Tending The Wind: An Introduction to Holistic Veterinary Medicine
Tending The Wind, An Introduction to Holistic Veterinary Medicine is a book written for those wanting information about the theories behind today's most common alternative treatment modalities for animals. It is not a how-to book, but rather a more extensive look at the thinking behind the practice. The title alludes to the fact that holistic practitioners realize they are tending to something that is always changing and transforming, which necessitates a flexible and sensitive approach to healing. While the chapters may be read individually, visitors are encouraged to read them in order, as much of the information presented in earlier chapters is necessary to understand later ones.
The articles listed here were written for the Portland Veterinary Medical Association's monthly publication. They are therefore written for veterinarians, using more technical language than the book above. Most articles are followed by a case report, demonstrating the modality discussed in action. As more articles are written they'll be posted.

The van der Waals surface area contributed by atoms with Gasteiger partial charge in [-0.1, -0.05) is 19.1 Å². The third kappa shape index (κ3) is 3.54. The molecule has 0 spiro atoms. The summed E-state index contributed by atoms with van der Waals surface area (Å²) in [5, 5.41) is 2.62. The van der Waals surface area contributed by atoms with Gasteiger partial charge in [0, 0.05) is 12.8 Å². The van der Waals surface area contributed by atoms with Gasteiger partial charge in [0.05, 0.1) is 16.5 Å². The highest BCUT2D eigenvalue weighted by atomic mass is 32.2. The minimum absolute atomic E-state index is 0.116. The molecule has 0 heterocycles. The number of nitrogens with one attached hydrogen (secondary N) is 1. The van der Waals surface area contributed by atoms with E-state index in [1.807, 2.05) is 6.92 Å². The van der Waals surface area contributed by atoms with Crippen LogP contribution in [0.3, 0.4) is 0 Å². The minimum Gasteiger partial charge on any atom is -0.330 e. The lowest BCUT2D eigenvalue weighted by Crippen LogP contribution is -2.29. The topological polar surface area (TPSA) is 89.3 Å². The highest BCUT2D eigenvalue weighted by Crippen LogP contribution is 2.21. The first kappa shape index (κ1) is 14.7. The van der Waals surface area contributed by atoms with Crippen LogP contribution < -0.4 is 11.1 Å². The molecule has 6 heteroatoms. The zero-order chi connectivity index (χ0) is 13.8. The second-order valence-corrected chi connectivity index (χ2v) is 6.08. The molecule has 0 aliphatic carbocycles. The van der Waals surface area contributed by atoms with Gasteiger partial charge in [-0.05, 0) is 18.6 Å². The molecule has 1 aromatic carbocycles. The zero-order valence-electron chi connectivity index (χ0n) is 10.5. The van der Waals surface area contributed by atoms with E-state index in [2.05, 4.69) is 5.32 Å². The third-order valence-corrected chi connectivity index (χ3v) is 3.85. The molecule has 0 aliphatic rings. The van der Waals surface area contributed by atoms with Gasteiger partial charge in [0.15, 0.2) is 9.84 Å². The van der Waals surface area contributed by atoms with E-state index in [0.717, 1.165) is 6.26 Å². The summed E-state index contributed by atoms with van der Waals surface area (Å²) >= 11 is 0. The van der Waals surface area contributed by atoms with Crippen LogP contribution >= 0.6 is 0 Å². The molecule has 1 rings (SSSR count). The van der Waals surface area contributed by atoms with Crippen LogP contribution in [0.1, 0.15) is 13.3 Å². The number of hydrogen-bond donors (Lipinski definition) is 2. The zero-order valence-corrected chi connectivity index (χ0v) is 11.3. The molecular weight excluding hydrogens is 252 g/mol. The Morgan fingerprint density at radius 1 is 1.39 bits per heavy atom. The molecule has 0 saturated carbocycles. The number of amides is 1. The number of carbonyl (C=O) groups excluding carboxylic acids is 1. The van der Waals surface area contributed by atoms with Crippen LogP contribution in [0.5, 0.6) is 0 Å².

Dr. Lauren Chattigré graduated from Colorado State University's veterinary program in 1997 (magna cum laude). She then acquired training and certification in veterinary acupuncture, veterinary homeopathy, veterinary orthopedic manipulation (a form of spinal adjustment), and traditional Japanese reiki. She helps dogs and cats using both alternative and conventional medicine; conditions treated include endocrine diseases, cancer, disc disease, arthritis, seizures, behavior problems, allergies, and many others.
Letter Supporting CAVM Continuing Education
CAVM (Complementary & Alternative Veterinary Medicine) needs your support. A veterinary agency called RACE (Registry of Approved Continuing Education) has recently been denying continuing education credits for CAVM courses. These courses had been approved in previous years. Continuing education credits are required to maintain veterinary licensure in all states. RACE's denial of the legitimacy of CAVM could undermine the advancement of CAVM education, research, and practice. The letter below is my response to this issue. It is addressed to pertinent state and local veterinary agencies. To find out how your state views this issue, contact your state veterinary medical examinine board. You can write your own letter to your state VMEB, your regional delegate to the AVMA (American Veterinary Medical Association), and the AAVSB (American Association of Veterinary State Boards). Thank you!